DSYR’s quest to promote lifestyle by design: Page 2 of 2
By Gabey Goh November 22, 2013
Business by design
Chin and his fellow cofounder Yeo Kian Howe, who is also the chief operations officer, have always wanted to start a business but weren’t sure what exactly they should do.
Chin holds a law degree from Sheffield University but discovered his passion for all things digital, clocking up six years in Internet marketing and e-commerce, specialising in social media platforms.
Yeo holds a degree in Business and Commerce from Monash University Australia and worked at a few prominent Malaysian startups before taking the leap of faith to found his own. He shared that he has always been fascinated by startups, knowing that it is the place where he’d learn the fastest.
Inspiration for the duo's first venture came one day in February of 2012 during lunch at a restaurant in Kuala Lumpur.
“This particular restaurant serves its food and drinks in the most well-designed mugs and cups we’d ever seen. We asked ourselves, why couldn’t every restaurant be like this? Then, it dawned on us that we needed to make that change, to build a culture for design. We spent the subsequent months planning on how to make an impact,” said Yeo.
The early days of DSYR reads like any other bootstrapped startup’s journey, with the founders having to juggle multiple hats and tasks.
“We did the designing, curating, copywriting, uploading of products and packing on our own. Those were the days!” quipped Chin.
When asked to share a memorable moment, Yeo pointed to the company’s very first merchant who designs inspirational posters that were a big hit with the visitors to the site.
The team drove to meet her in person in Shah Alam, and convinced her to sell her creations on the site and arranged a product photo shoot.
“This is one of my favourite stories because we were the first platform she marketed her work in, and with the earnings she made showcasing her work with us, she eventually went on to open her very own shop in Publika.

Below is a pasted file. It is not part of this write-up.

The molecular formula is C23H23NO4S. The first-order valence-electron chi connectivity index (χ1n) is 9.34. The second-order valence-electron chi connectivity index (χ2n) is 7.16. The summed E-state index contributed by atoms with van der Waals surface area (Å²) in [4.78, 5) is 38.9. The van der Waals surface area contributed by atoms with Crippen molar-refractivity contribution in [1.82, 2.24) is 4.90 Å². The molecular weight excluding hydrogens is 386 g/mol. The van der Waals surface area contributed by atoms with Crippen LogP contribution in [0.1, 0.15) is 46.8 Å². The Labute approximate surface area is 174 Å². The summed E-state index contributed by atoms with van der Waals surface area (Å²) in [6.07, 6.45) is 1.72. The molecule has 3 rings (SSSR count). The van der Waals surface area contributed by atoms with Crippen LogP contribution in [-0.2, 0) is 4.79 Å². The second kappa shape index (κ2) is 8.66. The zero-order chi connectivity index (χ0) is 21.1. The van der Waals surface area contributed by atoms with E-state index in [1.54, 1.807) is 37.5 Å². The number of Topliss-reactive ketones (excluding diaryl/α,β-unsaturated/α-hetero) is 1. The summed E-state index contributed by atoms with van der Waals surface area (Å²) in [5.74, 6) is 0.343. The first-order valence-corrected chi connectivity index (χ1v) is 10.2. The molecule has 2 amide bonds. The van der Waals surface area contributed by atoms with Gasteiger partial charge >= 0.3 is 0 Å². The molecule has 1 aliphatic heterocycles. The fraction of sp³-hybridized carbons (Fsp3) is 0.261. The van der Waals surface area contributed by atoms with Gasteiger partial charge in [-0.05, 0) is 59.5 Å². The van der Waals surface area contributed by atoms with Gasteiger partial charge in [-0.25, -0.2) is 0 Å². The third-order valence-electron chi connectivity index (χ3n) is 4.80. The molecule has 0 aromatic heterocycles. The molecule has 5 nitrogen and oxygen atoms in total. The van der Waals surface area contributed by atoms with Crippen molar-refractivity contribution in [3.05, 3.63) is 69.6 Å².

“This is exactly what we hope to achieve and I would love to be able to continuously tell more stories of this nature,” said Yeo.
Yeo also outlined two main challenges for DSYR, the first being the need to educate and encourage local designers to think and grow big, and to always be mindful of global markets and perspectives.
“But the evolution of that is happening pretty fast. We see differences in mind-sets now compared with the mind-sets of local designers whom we approached say, last year,” he added.
The other challenge is centred on the consumers, with Yeo noting that while diminishing, there is still mistrust and fear when it comes to purchasing online.
“Hence, we put a lot of effort and commitment into ensuring each customer’s buying experience is seamless and as fulfilling as possible,” he added.
DSYR began life powered by a three-man show, but has since grown to a current headcount of 15.
At the end of 2012, it managed to secure an investment from a Malaysian angel investor to expand the team and re-launch the site in March of this year, with an adequate marketing budget to raise awareness.
Chin declined to name the angel investor or share equity information, citing a confidentiality agreement.
When asked about the site’s revenue model, Chin said that DSYR is an e-commerce website with an element of flash sales and has since also moved into featuring products in permanent categories. DSYR gets a cut from the sales of merchant’s products via the site.
“In the future, if other ideas arise, we will look into them and take appropriate steps to formulate a new revenue stream,” he added.
Plans for the team moving forward is to strengthen DSYR’s position in Malaysia and to also look closely at which countries to expand into. Localised websites for Hong Kong and Singapore will be launched in the coming months, according to Chin.
The motivation to keep going is fuelled by the team’s belief in its mission to spread good design and celebrate creativity.
“We truly believe that in order to live life to the fullest, we have to get out of our comfort zones, get out there, get noticed. You can’t do that by being normal. You have to be outrageous. Don’t go for the black, white or brown shoe you see on the shoe rack. Pick the neon turquoise one.
“It’s the code we live by and hope to empower the people of Malaysia with the same spirit by broadening their options and helping our local design scene grow.
The day we have equal local designers matching or even surpassing the numbers of international designers on our platform will be a great day!” said Chin.
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